fire letter

In a recent case [1], a landlord was granted permission to forfeit a lease it had granted to a tenant company which was in administration.

The facts

The landlord owned a shopping centre, from which the tenant had run a restaurant prior to the tenant entering administration. The tenant’s administrators applied to assign the lease to a subsidiary of the tenant (STL) in 2014. The landlord refused to give permission for the assignment on the basis that STL was not of sufficient financial standing and that the tenant had not offered an authorised guarantee agreement (AGA) as required under the lease. The administrators applied again for consent to assign the lease to STL. The landlord asked for clarification on a number of issues, but got no response, and refused to consent. The landlord then asked the administrators for confirmation of steps taken to market the lease to entities other than STL but received no response. The landlord issued the application for permission to forfeit the lease and in response the administrators gave evidence that another company (W) had offered to acquire the leasehold interest for a premium of £250,000 and that such offers demonstrated that the lease had significant value. The landlord stated that it would have accepted W as an assignee, but W had confirmed that the lease was not suitable as it had not been aware that the landlord had terminated an outdoor seating licence.

The issues to be decided were whether:

  • Forfeiture would impede the purposes of administration
  • If the purpose of the administration was impeded, where the balance lay between the landlord and the creditors’ interests
  • Forfeiture should be by peaceable re-entry or by way of court proceedings.

The landlord submitted that forfeiture would not impede the purposes of the administration but that if a balancing exercise fell to be performed, the balance came down in favour of granting the relief because otherwise the landlord would suffer financial loss by being denied the opportunity to grant a new lease at a higher rent to a new tenant.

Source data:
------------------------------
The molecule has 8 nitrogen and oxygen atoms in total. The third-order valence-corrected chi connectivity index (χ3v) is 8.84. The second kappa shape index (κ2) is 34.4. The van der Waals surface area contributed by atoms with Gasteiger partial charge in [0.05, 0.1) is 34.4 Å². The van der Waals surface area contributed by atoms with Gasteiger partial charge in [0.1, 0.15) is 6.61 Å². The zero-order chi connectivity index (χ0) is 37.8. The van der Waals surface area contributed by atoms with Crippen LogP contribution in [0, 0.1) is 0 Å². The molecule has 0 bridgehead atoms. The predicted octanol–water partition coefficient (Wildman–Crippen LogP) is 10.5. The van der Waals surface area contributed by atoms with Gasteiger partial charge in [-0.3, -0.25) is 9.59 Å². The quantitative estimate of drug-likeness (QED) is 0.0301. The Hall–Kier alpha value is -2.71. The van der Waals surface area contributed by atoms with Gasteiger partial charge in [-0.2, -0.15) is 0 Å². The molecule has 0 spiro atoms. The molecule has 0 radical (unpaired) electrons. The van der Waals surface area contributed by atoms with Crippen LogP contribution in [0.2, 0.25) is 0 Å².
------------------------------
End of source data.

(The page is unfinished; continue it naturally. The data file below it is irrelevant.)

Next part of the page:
The administrators submitted that the purpose of the administration would be impeded by forfeiture as the leasehold interest represented a valuable asset which would allow the administrators to achieve a better result for the tenant’s creditors. 

The outcome 

The Court granted to application and made the following findings:

1. In response to the first question of whether forfeiture would impede the purposes of the administration, the Court followed a previous ruling.[2] It was ruled that the higher the value of the lease the more likely it was that the purpose of the administration would be impeded by forfeiture. In the instant case, the purpose of the administration would not be impeded by granting the landlord permission to pursue its proprietary rights. There were no grounds to believe that the administrators would be able to achieve a premium by assigning the lease. The lease had some potential premium value, but the administrators were unable to unlock that value due to the landlord’s lawful exercise of its rights, including the right to terminate the outdoor seating licence, and to require the provision of an AGA. If, contrary to those findings, the administrators did obtain a premium, the likely level was modest, and likely to be significantly less than the £250,000 offered by W who had not appreciated that there was no seating licence. The sum would be so small in comparison to the estimated shortfall to creditors of £11m that its lack of recoverability would not impede the purpose of administration.

2. When balancing the landlord’s legitimate interests with those of the creditors the Court considered that the administrators had taken the risk that their attempts to obtain the landlord’s consent to assign to STL would fail, and by the time of the hearing they were not able to demonstrate that other avenues were available. There was no reason why the administrators should be allowed a further opportunity to market the leasehold interest in order to realise the benefit of the lease for creditors. In the meantime, the landlord had lost the opportunity to lease the property to a new tenant on terms which would have been financially advantageous. The guidance in Atlantic Computers recognised that administration was intended to be only an interim and temporary regime and by the time the matter came to court they had been appointed for nine months.

3. In response to the third issue to be considered, the Court ruled that the landlord was not restricted to seeking permission to forfeit by way of court proceedings.

This post was edited by Gill Martin. For more information, email blogs@gateleyplc.com.

[1] Re SSRL Realisations Ltd (in administration) also known as Lazari Investments Ltd v Saville

[2] Re Atlantic Computer Systems Plc [1992] Ch. 505


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This blog is intended only as a synopsis of certain recent developments. If any matter referred to in this blog is sought to be relied upon, further advice should be obtained.